8 April 2012
I was ready to hate Jetstar and swear never to travel with them again.
Especially after the flight to Japan in which they reneged on the paid seating allocation and placed us in middle seats – we were eventually given aisle seats in the back row of the plane, right next to the toilets. And then forgot our food and drinks, and then when finally offered, did not provide a choice.
But check-in for my trip home was the ultimate slap in the face. In contrast to standard practice for long-haul overnight flights, I wasn’t entirely dreading this trip as, you see, I had managed to take advantage of a fortuitous business class sale, which meant I got myself into the pointy end of the plane for just $80 more than an economy seat on the same flight.
But panic ensued as the third-party check-in agents tried every possible means of finding my booking, without success. My troubles were escalated to the manager, the only person at the whole airport actually employed by Jetstar, who let me know that, in a stunning disconnect between what was booked and what was offered, I was in the wrong check-in queue as my booking showed me in economy class.
Oh, and I was in the wrong city too. Apparently, I was departing that night from Osaka, not Tokyo, which was news to me.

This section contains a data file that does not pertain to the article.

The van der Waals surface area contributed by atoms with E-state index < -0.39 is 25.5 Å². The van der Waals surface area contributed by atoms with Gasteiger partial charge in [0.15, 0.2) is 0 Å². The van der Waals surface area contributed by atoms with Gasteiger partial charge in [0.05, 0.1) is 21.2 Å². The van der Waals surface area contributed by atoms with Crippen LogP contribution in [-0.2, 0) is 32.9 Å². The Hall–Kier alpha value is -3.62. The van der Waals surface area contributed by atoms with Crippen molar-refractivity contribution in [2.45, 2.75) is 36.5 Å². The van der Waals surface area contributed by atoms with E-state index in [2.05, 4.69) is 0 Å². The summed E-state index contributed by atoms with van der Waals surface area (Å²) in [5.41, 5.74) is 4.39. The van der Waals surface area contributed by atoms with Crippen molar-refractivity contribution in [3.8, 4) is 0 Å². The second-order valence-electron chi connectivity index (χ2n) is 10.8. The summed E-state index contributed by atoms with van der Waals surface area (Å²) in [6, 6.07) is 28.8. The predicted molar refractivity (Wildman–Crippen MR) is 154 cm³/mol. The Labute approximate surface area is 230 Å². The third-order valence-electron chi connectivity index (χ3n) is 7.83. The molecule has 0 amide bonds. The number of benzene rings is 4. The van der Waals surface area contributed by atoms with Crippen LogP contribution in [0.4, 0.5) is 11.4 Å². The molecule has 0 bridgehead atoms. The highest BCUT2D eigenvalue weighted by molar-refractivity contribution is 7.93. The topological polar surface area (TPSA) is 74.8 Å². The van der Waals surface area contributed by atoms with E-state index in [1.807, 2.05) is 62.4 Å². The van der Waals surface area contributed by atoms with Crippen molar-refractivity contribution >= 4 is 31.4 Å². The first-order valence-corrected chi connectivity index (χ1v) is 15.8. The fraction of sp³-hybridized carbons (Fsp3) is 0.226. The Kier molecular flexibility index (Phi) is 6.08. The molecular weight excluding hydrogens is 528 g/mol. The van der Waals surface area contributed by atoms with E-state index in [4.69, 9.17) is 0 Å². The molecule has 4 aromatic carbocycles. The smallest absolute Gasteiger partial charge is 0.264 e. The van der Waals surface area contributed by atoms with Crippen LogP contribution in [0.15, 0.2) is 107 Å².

While I got what I paid for back in the end, it was a complete waste of half an hour that could have been better spent drinking $80 worth of scotch in the lounge. The check-in manager was apologetic, but not forthcoming with compensation, with the exception of a tiny fold-up stool to sit on in the check-in hall that made me feel like a little person.
But then I received a surprise. The inclusion of a Lindt chocolate egg on the dinner tray of my Easter Sunday red-eye flight home.
Easter was an event I had simply forgotten about this year. With Christianity being the religion of only a very small minority of Japanese, the locals go about their daily business completely oblivious to the fact that more than billions of people worldwide are enjoying a holiday, regardless of whether they are Christian or otherwise. It is a little surreal when you realise that an event observed ritualistically every year since birth suddenly ceases to exist, barely noticing it’s passing.
It is also amusing watching the Japanese man next to me staring at the red ovoid with an inquisitive glance, his eyes silently questioning it’s significance.
He chooses not to eat it, and sleeps instead. Which was convenient, because it meant I could have two.